Washington (7-4, 5-3); Washington State (2-9, 0-8) Time: 12:30 p.m. Saturday at Martin Stadium. TV: Ch. 13. Radio: KJR 950 AM, ESPN 710...
Washington (7-4, 5-3); Washington State (2-9, 0-8)
Time: 12:30 p.m. Saturday at Martin Stadium.
TV: Ch. 13. Radio: KJR 950 AM, ESPN 710, 102.9 FM. The line: UW by 13 ½.
The setup: It’s a surging UW team, winners of four in a row, against a deflated WSU squad, losers of eight straight. The fates of each team have been set — UW is off to a bowl, maybe the Vegas or Sun, while WSU’s season ends Friday. But it’s often said that WSU can save, or at least put a happier face, on the worst of seasons with a win in the Apple Cup.
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Key matchup: WSU’s pass offense against UW’s secondary. The Cougars are 10th in the nation in passing at 328 yards per game. The Huskies are ninth in the nation in pass defense at 174.3. WSU’s passing yards account for almost all of its 358 yards per game, so if the Cougars can’t throw the ball it’s hard to envision WSU winning.
What to expect: WSU will throw, throw and throw it some more, hoping to find gaps in UW’s defense. Washington has rushed for at least 174 yards in each of its past three games and figures to try to establish the running game (led by tailback Bishop Sankey).
Notes: UW has a 67-31-6 edge in a series that dates to 1900. UW has won the past three, all under coach Steve Sarkisian, with WSU’s last win coming in Pullman in 2008, 16-13 in double overtime. UW won 35-28 in 2010 in Pullman and 38-21 last year at CenturyLink Field. … The Cougars plan to honor 13 seniors before the game, a group that includes quarterback Jeff Tuel, linebacker Travis Long and receiver Gino Simone. … From 1934-61 the winner of the game was given the Governor’s Trophy. In 1962 it was renamed Apple Cup. UW holds a 35-14 record since then. … WSU is fifth in the Pac-12 in sacks and tied for 11th nationally with 32. … UW has won two straight road games for the first time since the end of the 2010 season. It has not won three straight true road games in a season since 2000. … The game will be televised live nationally on Ch. 13 with Craig Bolerjack on play-by-play, former Colorado quarterback Joel Klatt on color and former USC fullback Petros Papadakis handling the sidelines.
Upset brewing? Anything can happen, as illustrated by WSU wins in 1982 and 1992, or by UW in 2002, among other notable upsets. WSU has been competitive at times, notably at Stanford, a 24-17 loss, and also gaining 524 yards against UCLA. If the Cougars play as they did in those games, anything is possible.
Injuries: UW — The big question for UW is the status of cornerback Desmond Trufant, who sat out against Colorado with a lingering hamstring injury. He was said to be progressing this week, however, and the hope was that he would play. WSU — Like UW, WSU does not release injury updates. LB Travis Long, though, sat out practice early this week with an apparent knee injury, and QB Connor Halliday was also out this week with an apparent concussion.
Prediction: Washington 31, Washington State 17.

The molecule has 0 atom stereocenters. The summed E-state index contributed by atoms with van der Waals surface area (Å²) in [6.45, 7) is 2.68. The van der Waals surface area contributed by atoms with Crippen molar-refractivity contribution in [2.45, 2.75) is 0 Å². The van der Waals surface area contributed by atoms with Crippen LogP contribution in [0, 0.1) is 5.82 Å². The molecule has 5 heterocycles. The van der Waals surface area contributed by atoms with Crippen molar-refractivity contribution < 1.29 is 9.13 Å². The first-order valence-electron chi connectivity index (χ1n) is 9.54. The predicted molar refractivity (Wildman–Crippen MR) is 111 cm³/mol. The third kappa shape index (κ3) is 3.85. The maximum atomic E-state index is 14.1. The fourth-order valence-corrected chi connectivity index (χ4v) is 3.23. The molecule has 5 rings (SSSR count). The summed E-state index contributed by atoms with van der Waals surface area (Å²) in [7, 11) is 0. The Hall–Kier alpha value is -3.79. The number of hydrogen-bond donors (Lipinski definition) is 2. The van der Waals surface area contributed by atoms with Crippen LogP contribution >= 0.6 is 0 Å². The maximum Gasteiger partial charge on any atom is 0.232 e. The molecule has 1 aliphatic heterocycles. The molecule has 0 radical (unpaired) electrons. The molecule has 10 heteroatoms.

Offensive line — Each team entered the season with this area regarded as a serious question mark. But UW has steadied itself in the past month, starting the same five players during its four-game winning streak. WSU, though, has continued to struggle up front and allowed 53 sacks, the most in the nation.
Receivers — WSU’s receiving corps took a hit when Marquess Wilson — still the team’s leading receiver — quit the team. UW is led by Kasen Williams and tight end Austin Seferian-Jenkins, who have combined for 121 of UW’s 226 receptions.
Quarterbacks — Each team entered the season with a QB getting preseason all-conference mention — WSU’s Jeff Tuel and UW’s Keith Price. Each has endured surprising struggles. Price, though, has begun to come out of his the last month, throwing for eight touchdowns in the past three games. Tuel has had to split time with Connor Halliday, but Halliday might not be available due to an apparent concussion.
Running backs — Almost an unfair position to judge given how rarely WSU uses its running backs. The Cougars’ 228 rushing attempts are fewer than Bishop Sankey’s 233. The 1,150 yards of Sankey — who went to high school at Gonzaga Prep in Spokane — gives the Huskies a big edge.
Defensive line — WSU has 32 sacks and allows just 4.1 yards per rush. UW is allowing 4.8 yards per rush and has 22 sacks. But UW’s front, while far from dominant, has played increasingly well lately, led by sophomores Andrew Hudson and Danny Shelton. Freshman tackle Xavier Cooper has come on well for WSU this year with 8.5 tackles for a loss.
Linebackers — WSU moved Travis Long to linebacker before the season, and the senior has been a standout, with 9.5 sacks. But he might miss the game with a knee injury, forcing the Cougars to go with sophomore Logan Mayes. UW’s linebacking corps entered the season as a huge question mark but has turned into a strength thanks to the emergence of freshmen Shaq Thompson and Travis Feeney on the outside and sophomore John Timu in the middle.
Secondary — This area has been the key to Washington’s defensive improvement this season, led by senior safety Justin Glenn, junior safety Sean Parker and senior cornerback Desmond Trufant, likely to play despite a sore hamstring. WSU, meanwhile, is allowing teams to complete 66.1 percent of passes, worst in the conference other than Colorado.
Special teams — Not a great strength for either team. But WSU has made a bevy of costly mistakes on special teams in recent weeks while UW has had a knack for making big plays — and generally covering well when needed.